We Love Kids
Dana Cohen thought he'd given up his dream of working with kids when he ended his career path toward becoming a pediatrician and entered the optical industry. That is, until he found his true calling in serving kids' eyewear needs
By Lindsey Aspinall Getz
Despite a desire to become a pediatrician, in 1976 Dana Cohen followed in his optometrist-dad's footsteps and started Medford Optical, in Medford, Mass. After five years in the industry, he began to realize that no one in optical was reaching out to kids. Ignoring criticism that he was wasting his time focusing on the kids' market, he went ahead and remodeled. "I had a huge mural put on the wall that said 'We Love Kids,'" says Cohen. "It's been my motto ever since."
Today, Medford Optical is a thriving kid-based practice. His success inspired Cohen to take on another unique venture—opening a dispensary inside a children's hospital. One of the first things he points out at his newest location is an updated mural which reads, "We Love Kids."
Medford Optical at Waltham is the newly opened dispensary located in the ophthalmology wing of Children's Hospital Boston at Waltham. Cohen was one of several optical shops to respond to a request for proposals for dispensers issued by the hospital.
Dana Cohen stands beneath the We Love Kids mural—a slogan that's been important to him since the start of his optical career more than 30 years ago
The hospital was impressed by Cohen's plans. "It was clear that Dana had the experience, so we went ahead and invested in the space," recalls David G. Hunter, MD, PhD, chief of ophthalmology at Children's Hospital Boston.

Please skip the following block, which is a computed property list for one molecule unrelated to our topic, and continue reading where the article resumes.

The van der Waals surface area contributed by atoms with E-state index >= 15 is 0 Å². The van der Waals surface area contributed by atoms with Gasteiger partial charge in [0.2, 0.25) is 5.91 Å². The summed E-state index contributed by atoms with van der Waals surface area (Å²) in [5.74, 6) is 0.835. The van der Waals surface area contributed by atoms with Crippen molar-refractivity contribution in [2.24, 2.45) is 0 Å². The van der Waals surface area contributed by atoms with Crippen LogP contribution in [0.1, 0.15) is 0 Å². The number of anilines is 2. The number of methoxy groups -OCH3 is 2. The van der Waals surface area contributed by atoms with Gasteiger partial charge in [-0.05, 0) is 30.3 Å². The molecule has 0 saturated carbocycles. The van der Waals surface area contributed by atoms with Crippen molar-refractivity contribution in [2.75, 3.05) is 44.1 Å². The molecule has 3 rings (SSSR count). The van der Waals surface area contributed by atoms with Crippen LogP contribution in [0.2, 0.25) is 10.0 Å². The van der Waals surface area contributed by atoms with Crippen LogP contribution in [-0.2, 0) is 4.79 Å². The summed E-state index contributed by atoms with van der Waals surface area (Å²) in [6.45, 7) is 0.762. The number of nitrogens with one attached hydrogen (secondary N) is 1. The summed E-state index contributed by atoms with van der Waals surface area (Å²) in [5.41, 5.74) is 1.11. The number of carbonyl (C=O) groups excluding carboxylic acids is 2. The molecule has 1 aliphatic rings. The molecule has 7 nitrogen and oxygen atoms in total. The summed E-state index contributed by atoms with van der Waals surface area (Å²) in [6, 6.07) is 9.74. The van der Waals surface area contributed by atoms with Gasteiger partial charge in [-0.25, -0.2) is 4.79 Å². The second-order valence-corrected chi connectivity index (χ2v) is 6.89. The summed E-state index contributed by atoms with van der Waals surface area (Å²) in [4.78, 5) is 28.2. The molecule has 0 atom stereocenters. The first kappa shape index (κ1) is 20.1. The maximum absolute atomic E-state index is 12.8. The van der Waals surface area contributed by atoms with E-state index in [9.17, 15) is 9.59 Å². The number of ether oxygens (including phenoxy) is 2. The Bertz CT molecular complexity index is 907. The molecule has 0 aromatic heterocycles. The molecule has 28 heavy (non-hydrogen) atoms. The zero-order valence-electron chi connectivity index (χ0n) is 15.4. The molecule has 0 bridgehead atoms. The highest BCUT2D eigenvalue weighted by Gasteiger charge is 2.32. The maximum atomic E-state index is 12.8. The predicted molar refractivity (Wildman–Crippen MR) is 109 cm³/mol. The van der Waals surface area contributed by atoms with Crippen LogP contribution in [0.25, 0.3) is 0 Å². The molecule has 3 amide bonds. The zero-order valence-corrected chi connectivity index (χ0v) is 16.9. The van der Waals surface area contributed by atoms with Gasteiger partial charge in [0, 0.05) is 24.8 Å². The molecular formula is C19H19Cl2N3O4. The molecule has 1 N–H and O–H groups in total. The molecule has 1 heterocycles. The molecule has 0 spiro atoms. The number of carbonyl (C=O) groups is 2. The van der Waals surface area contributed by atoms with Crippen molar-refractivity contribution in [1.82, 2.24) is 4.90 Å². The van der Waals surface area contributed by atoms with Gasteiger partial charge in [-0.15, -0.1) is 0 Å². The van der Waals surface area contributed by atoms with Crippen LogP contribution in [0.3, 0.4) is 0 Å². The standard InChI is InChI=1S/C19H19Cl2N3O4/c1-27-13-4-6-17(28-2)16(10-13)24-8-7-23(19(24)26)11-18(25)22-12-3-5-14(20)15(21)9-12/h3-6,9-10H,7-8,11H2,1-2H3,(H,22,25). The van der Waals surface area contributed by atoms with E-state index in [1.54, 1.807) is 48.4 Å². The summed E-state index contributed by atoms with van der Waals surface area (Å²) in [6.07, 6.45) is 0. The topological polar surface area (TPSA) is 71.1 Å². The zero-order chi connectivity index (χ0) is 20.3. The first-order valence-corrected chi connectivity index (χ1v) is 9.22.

The dispensary carries around 600 pediatric frames (ranging in target age from infant to teen), and although it's a full-service optical shop, Cohen says 75 percent of his patients are kids. Many of the adults they've seen are parents who request a fitting or hospital staff.
|The store's unique style is helping to draw crowds|
A LONG ROAD
Cohen admits that arriving at his current level of success wasn't always easy. In order to find young patients, Cohen first reached out to other practices. "I marketed to the ophthalmology community," he explains. "I sent out brochures and notices to the community to let them know I was a specialist in pediatric eyewear."
After several years of working to build up his patient base, Cohen began seeing results from his many efforts. "As word-of-mouth spread, I started seeing more and more kids," he adds.
As his latest practice continues to build, Cohen is still relying on word-of-mouth to do the work. Already, in just a few months, Cohen is seeing a lot of new faces at the dispensary.
|From All Angles|